All dual israeli citizenship people need to seriously consider the ramifications of this incident, no matter what their opinions are in general or where their true loyalties are. If you are a true Australian then you know very well the importance attached to the integrity of an Australian passport. And that’s what has been undermined by Zygier, the Dubai mafioso hit team, AND the lousy treatment he was afforded in Israel, no matter what he may or may not have done.

          • BorisG February 16, 2013, 9:21 PM

            No I am not the least concerned. I think dual citizenship does mean dual loyalties, and it is the price I am obviously prepared to pay. People will become suspicipus of me? Are they suspicious of colleagues who are foreign nationals (not Australian citizens)? I do not think this matters, in the open society we live in. Of course, if I ever apply for a job where some information is sensitive, maybe they should not accept a dual citizen. That is fine with me. BTW when a dual citizen is appointed to a senior givernment posiiton in Israel, he/she has to renounce their foreign citizenship. Example: Michael Oren. One would assume the same should happen if they join the Mossad but for the fact that their foreign passport was the reason they were recruited. Not sure why Mossad is not cocerned about their dual loyalty, and how it looks at this issue.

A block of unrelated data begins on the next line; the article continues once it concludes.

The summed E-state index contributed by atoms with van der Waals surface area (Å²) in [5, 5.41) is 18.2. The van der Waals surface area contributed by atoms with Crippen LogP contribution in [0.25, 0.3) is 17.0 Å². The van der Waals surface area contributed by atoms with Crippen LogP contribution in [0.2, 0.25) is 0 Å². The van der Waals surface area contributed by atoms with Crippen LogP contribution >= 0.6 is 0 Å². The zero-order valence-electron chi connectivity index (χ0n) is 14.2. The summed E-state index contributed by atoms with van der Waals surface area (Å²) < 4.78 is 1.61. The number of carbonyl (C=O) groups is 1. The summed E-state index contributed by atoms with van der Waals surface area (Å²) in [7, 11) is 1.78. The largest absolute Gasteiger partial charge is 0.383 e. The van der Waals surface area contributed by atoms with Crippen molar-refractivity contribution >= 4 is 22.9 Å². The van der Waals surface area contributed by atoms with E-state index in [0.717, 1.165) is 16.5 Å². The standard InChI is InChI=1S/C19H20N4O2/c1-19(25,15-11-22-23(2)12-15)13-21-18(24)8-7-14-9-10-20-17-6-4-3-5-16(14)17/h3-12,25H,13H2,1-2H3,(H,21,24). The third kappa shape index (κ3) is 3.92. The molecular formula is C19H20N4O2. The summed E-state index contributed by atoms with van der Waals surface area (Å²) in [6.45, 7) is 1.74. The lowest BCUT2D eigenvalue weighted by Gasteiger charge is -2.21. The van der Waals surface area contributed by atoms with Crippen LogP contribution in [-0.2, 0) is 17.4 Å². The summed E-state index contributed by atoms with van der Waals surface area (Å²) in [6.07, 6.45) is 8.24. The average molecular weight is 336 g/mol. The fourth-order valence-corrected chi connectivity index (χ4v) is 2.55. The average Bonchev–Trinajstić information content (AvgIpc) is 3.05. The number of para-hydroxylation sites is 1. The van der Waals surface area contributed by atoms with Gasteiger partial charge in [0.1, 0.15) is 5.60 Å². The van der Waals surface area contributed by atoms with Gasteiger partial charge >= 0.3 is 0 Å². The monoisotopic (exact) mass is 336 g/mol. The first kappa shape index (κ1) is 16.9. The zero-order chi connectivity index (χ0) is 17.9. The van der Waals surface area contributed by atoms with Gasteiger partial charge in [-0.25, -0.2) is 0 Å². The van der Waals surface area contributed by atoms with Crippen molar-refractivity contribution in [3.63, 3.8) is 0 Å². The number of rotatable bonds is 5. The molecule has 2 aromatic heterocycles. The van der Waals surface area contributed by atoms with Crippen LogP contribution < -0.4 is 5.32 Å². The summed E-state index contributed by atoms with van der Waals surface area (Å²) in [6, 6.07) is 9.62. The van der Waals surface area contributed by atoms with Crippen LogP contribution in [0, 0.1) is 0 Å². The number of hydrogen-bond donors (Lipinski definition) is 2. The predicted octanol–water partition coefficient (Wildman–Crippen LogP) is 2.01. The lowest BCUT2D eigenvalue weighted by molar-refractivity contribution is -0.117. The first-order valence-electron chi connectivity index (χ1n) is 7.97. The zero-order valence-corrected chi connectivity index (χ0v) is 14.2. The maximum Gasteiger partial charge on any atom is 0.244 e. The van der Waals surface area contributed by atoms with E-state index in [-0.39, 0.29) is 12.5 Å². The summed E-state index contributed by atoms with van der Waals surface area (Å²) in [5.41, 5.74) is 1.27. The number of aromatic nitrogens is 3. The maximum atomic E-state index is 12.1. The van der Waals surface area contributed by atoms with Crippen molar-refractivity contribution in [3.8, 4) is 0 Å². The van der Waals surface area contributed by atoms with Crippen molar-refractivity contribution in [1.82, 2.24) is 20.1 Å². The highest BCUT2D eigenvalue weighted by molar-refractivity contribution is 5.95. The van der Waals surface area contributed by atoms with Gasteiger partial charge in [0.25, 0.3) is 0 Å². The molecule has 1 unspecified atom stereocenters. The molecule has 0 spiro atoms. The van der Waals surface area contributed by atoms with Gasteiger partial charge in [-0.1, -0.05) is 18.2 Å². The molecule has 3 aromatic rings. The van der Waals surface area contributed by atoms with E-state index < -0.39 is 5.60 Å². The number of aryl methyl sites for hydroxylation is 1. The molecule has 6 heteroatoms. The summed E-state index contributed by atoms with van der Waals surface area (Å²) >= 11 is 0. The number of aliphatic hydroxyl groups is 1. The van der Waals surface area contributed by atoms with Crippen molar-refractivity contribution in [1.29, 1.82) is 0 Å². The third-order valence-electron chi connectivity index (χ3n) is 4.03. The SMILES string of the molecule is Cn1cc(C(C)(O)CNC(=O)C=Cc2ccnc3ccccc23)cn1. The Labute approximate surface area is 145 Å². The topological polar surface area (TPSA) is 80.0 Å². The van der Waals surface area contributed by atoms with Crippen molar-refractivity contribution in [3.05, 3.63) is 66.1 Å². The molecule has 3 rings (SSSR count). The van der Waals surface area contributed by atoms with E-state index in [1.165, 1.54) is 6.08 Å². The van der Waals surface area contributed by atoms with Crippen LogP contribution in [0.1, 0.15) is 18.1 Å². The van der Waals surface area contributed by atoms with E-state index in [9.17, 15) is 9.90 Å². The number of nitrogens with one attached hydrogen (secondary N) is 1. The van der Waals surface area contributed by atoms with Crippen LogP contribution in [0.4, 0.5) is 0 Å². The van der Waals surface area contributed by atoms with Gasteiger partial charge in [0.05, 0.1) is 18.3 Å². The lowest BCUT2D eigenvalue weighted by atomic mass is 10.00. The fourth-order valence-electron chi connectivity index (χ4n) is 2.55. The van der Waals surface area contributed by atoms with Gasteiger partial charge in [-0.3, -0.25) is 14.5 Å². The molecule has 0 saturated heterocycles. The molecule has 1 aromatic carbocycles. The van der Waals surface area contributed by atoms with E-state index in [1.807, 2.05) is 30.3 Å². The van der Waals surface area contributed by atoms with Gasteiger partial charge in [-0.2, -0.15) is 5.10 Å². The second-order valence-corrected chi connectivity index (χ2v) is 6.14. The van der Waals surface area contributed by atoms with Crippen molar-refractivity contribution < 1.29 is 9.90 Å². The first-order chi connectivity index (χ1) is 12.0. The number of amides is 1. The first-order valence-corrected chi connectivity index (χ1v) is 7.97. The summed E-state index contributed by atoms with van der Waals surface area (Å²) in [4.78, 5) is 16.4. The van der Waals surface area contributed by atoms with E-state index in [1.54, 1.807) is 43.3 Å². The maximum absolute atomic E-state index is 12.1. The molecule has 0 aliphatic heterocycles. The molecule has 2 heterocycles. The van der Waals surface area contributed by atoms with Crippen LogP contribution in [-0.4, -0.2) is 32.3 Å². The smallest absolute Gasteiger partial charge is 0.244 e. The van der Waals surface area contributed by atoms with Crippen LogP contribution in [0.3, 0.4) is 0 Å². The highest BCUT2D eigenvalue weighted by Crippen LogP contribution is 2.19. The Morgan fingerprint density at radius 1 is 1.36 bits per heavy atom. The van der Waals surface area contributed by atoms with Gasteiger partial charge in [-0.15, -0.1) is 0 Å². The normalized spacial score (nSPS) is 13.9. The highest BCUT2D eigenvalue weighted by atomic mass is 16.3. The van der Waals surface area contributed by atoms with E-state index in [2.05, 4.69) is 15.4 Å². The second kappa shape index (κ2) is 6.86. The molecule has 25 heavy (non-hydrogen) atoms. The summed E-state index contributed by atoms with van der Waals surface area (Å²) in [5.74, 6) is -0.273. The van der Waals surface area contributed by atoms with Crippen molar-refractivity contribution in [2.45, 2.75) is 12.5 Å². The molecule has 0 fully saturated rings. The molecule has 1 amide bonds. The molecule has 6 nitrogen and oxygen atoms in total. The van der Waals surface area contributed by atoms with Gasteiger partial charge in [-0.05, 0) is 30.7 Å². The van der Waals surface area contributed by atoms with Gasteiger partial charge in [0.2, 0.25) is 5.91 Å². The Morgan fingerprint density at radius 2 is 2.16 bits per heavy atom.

• Richard Silverstein February 16, 2013, 9:54 PM

            It didn’t help in Lieberman’s case. He’s no longer a Russian citizen but still on the payroll (either literally or figuratively).

        • Richard Silverstein February 16, 2013, 8:01 PM

          An man died or was murdered and you want to “maintain a sense of proportion.” What nonsense.

          • BorisG February 16, 2013, 9:24 PM

            Yes, and it is the death in custody that we need to be concerned about (this is a major blunder), not which branch of Australian government was informed.